Clearly these numbers identify one of the key concerns that the government would have to address if voters' opposition to self-ID is to be reversed. Potentially there is scope for a compromise that the public can embrace, if individuals are allowed to have the gender on their documents changed while still being subject to some limitations on the single-sex spaces they can access. However, the government have effectively ruled out making any such concessions of substance, instead saying they will assuage concerns by clearing up the 'misunderstandings' and 'misapprehensions' about the impact of self-ID on women's rights. The snag is that it's by no means clear that any misapprehensions exist. If they do not want to compromise, the government would perhaps be better advised to attempt to lead and win a public debate about why trans rights must prevail in any conflict with women's sex-based rights, or indeed why rights based on biological sex are an outmoded concept - but, for now, debate is something they're avoiding at all costs. Instead, the fiction is that no conflict of rights exist, and that no conflict of rights is even possible.
Once again, there's no real difference between the views of men and women on the question of access to female-only spaces. Men are a bit more hostile to the idea, but the difference is very slight, with women also opposed by the hefty margin of 52% to 23%. As on the main self-ID question, the more significant differences are to be found between the generations, and between supporters of different political parties. Under-35s are practically split down the middle, with 36% in favour of equal access for trans women, and 37% opposed. That contrasts sharply with over-55s, who are opposed to equal access by the enormous margin of 65% to 13%.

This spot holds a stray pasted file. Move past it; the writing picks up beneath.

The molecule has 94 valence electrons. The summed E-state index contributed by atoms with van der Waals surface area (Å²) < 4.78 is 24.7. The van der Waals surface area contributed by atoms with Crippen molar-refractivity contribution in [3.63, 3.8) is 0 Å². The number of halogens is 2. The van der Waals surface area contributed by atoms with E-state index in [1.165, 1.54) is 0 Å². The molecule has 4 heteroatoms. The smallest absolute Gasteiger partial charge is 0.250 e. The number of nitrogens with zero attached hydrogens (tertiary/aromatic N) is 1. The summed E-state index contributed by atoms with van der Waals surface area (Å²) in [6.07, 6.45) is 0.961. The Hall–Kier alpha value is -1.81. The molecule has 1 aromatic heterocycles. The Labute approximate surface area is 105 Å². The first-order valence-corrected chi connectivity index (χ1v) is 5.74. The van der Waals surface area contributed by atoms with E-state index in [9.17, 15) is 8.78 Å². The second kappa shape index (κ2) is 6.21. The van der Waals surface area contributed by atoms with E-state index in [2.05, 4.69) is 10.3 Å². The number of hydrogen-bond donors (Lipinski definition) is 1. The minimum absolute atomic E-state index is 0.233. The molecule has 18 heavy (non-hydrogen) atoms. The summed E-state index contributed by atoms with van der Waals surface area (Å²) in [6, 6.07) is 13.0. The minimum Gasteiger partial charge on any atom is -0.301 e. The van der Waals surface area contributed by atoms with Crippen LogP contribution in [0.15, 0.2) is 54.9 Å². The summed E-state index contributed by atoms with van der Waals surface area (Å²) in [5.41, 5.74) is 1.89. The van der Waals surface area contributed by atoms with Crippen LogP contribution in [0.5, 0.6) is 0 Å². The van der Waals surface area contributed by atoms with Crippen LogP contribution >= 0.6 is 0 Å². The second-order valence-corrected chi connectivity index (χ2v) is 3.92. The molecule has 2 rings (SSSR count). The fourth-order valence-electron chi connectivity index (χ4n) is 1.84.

Tory and Lib Dem voters are significantly more united in their opposition than their SNP and Labour counterparts. The mystery of the Lib Dem results continues, because just 4% of what you'd think would be a socially liberal sample of people are in favour of letting trans women into female-only spaces on the same basis of other women, with a whopping 66% against. As I said the other day, the only explanations I can think of are either that the Lib Dem voters surveyed were predominantly Tories who voted for the Lib Dems tactically, or that the subsample of Lib Dem voters is not entirely reliable due to its small size.
However, there are substantial pluralities against equal access among voters of all parties. The closest result - and it's not really all that close - is among SNP voters, who split 31% in favour, 44% against.
SCOT GOES POP POLLING FUNDRAISER: I hope you'll bear with me as I continue to heavily promote the new fundraiser, but as I've explained a few times, the crowdfunding for this current poll did not meet the full amount required, and I'm having to cover the shortfall with my own money. So running any future Scot Goes Pop polling - on independence or other Scottish political issues - will be pretty much impossible unless we reach the £6500 target figure, or at least get very close to it. At present we're more than 40% of the way towards the target, so a million thanks to everyone who has made donations so far. I know times are really tough at the moment, but as I noted the other day, thousands of people read Scot Goes Pop every week, and if just 10% of those people were to donate just £10, the target figure would be reached straight away. Of course some people can't donate for very good reasons, but one really helpful thing you can do is to share the fundraiser page and spread the word with your friends and family.